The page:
Tapering Annual Allowance

Member

I have a case where it's been calculated (via Cashcalc) that for £3,000 salary increase, their pension contribution limit reduces by £1,000. They're a high-earner and between the £150,000 and £210,000 levels.

So it stands to reason that we can say, generally, that 33.33% of one's pay rise is equal to the contribution reduction.

But does anyone know how/why that math works?

It's bugging me!

• Member

The actual figures are:

£4,334.80 - income increase

means that

£1,445 - employer decrease in contributions

• Member

Is the individual in question making any personal conts?

• Moderator
Because the employer contribution also tapers the AA
Benjamin Fabi FPFS
Chartered Financial Planner

• Member

it's all employer - hence it increases their Adjusted Income for Tapering.

• Member

Someone (a provider) did a table on this.
Similar to this https://www.youinvest.co.uk/sites/default/files/AJBYI_Guide_to_annual_allowance_tapering.pdf

But more in depth.
Cannot remember who at the mo - will keep looking.

• Member

Thanks @Jona

On the heading 'maximising pension contributions' you can see for every £10k income increase, the amount you can pay in decreases by 33.33%.

I just wondered how that's the case, mathematically! My stupid brain won't let it lie.

I can't help but think of for every £2, £1 reduction, which isn't 33%

• Moderator
edited December 2018

£2+£1 = £3
£1/£3 = 33.33%

EDIT - just to expand on this a bit. The amount of the increased salary and the amount of the reduced contribution have to sum to 100% of what they are. They can't not. The way that the second of those two figures is derived uses a formula where if the increased salary is £2 then the reduced contribution is £1.

Therefore in percentage terms, the reduced contribution is 50% of the increased salary (£1/£2), but 33% of the total of all money in the equation (£1/(£1+£2)).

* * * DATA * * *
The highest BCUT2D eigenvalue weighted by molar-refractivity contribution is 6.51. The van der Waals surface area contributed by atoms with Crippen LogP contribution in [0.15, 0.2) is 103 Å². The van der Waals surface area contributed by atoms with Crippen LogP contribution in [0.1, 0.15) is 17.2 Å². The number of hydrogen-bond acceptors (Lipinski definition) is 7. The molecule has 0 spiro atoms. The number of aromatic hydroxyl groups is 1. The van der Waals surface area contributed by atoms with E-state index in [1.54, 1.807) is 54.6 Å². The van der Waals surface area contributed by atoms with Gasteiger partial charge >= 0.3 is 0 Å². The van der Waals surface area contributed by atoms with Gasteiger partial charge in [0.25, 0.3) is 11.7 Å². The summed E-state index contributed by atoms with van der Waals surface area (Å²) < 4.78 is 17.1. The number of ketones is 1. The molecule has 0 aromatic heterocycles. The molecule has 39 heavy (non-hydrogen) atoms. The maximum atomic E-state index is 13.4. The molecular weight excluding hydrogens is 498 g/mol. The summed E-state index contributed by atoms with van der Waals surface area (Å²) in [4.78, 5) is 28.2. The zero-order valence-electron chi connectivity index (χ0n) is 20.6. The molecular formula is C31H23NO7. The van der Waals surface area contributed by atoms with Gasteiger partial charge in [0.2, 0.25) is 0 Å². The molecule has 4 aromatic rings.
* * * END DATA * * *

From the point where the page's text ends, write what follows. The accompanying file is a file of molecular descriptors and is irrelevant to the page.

Benjamin Fabi FPFS
Chartered Financial Planner

• Member

oh yeah! Thanks @benjaminfabi makes sense now!

• Member

actually, no @benjaminfabi it doesn't make sense!

It's not 33% of all the money in the equation, it's 33% of the increase in adjusted income (i.e. salary).

£120,000 salary equals maximum employer contribution of £36,667
£130,000 salary equals maximum employer contribution of £33,333

£10,000 increase equals £3,333 decrease in pension contribution, which is different to £1/£2 and actually 25% of all the money in question.

How does 50% and 25% become 33% ?!

• Member

I'd need to see all your inputs into the calculator because that doesn't make much sense

• Member

https://www.youinvest.co.uk/sites/default/files/AJBYI_Guide_to_annual_allowance_tapering.pdf

This is what I was referencing in my last message. My real-life calculations resulted in the same determination.

• Moderator

_ it's 33% of the increase in adjusted income _

This is correct. My previous expansion wasn't worded well!!

TAA is a horrible thing!

Here's a full example.

Client has £150,000 adjusted income, with no existing pension contributions and no available carry forward.

Question: What's the maximum pension contribution I can ask my employer to make?

Reason:
£150,000 + £26,666 = £176,666 = £26,666 excess over the TAA adjusted income limit
£26,666 * (1/2) = £13,333 = £13,333 reduction to the AA
£40,000 - £13,333 = £26,666

£13,333 = 1/3 of £40,000
£26,666 = 2/3 of £40,000

Same client gets a £10,000 salaried bonus.

Client now has £160,000 adjusted income, with no existing pension contributions and no available carry forward.

Question: What's the maximum pension contribution I can ask my employer to make?

Reason:
£160,000 + £23,333 = £183,333 = £33,333 excess over the TAA adjusted income limit
£33,333 * (1/2) = £16,667 = £16,667 reduction to the AA
£40,000 - £16,667 = £23,333

Income increase = £10,000
Employer contribution reduction = £26,666 - £23,333 = £3,333
Impact of salary (increased adjusted income) on TAA = £3,333/£10,000 = 33%

Benjamin Fabi FPFS
Chartered Financial Planner